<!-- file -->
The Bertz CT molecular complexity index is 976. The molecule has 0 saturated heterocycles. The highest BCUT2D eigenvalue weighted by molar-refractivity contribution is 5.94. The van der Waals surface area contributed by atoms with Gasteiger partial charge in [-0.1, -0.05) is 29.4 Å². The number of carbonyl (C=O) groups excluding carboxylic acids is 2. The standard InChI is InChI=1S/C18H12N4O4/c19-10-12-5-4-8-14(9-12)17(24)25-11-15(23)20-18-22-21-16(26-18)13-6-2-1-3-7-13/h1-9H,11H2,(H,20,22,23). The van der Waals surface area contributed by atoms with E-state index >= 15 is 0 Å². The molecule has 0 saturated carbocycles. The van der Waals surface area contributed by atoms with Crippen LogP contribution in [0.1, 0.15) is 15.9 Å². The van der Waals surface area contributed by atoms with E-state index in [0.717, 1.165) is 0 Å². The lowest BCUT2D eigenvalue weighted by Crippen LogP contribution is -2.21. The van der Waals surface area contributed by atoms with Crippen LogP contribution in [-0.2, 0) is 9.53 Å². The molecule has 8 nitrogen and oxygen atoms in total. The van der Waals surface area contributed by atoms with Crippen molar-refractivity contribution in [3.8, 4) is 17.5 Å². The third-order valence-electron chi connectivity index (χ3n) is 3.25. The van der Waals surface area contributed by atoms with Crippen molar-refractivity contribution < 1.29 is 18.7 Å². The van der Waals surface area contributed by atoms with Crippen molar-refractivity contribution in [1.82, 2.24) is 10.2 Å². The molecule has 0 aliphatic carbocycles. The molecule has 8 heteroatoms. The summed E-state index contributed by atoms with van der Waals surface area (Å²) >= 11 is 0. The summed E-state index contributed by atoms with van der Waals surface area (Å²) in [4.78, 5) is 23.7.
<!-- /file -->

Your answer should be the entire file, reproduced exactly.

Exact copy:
The Bertz CT molecular complexity index is 976. The molecule has 0 saturated heterocycles. The highest BCUT2D eigenvalue weighted by molar-refractivity contribution is 5.94. The van der Waals surface area contributed by atoms with Gasteiger partial charge in [-0.1, -0.05) is 29.4 Å². The number of carbonyl (C=O) groups excluding carboxylic acids is 2. The standard InChI is InChI=1S/C18H12N4O4/c19-10-12-5-4-8-14(9-12)17(24)25-11-15(23)20-18-22-21-16(26-18)13-6-2-1-3-7-13/h1-9H,11H2,(H,20,22,23). The van der Waals surface area contributed by atoms with E-state index >= 15 is 0 Å². The molecule has 0 saturated carbocycles. The van der Waals surface area contributed by atoms with Crippen LogP contribution in [0.1, 0.15) is 15.9 Å². The van der Waals surface area contributed by atoms with E-state index in [0.717, 1.165) is 0 Å². The lowest BCUT2D eigenvalue weighted by Crippen LogP contribution is -2.21. The van der Waals surface area contributed by atoms with Crippen LogP contribution in [-0.2, 0) is 9.53 Å². The molecule has 8 nitrogen and oxygen atoms in total. The van der Waals surface area contributed by atoms with Crippen molar-refractivity contribution in [3.8, 4) is 17.5 Å². The third-order valence-electron chi connectivity index (χ3n) is 3.25. The van der Waals surface area contributed by atoms with Crippen molar-refractivity contribution < 1.29 is 18.7 Å². The van der Waals surface area contributed by atoms with Crippen molar-refractivity contribution in [1.82, 2.24) is 10.2 Å². The molecule has 0 aliphatic carbocycles. The molecule has 8 heteroatoms. The summed E-state index contributed by atoms with van der Waals surface area (Å²) >= 11 is 0. The summed E-state index contributed by atoms with van der Waals surface area (Å²) in [4.78, 5) is 23.7.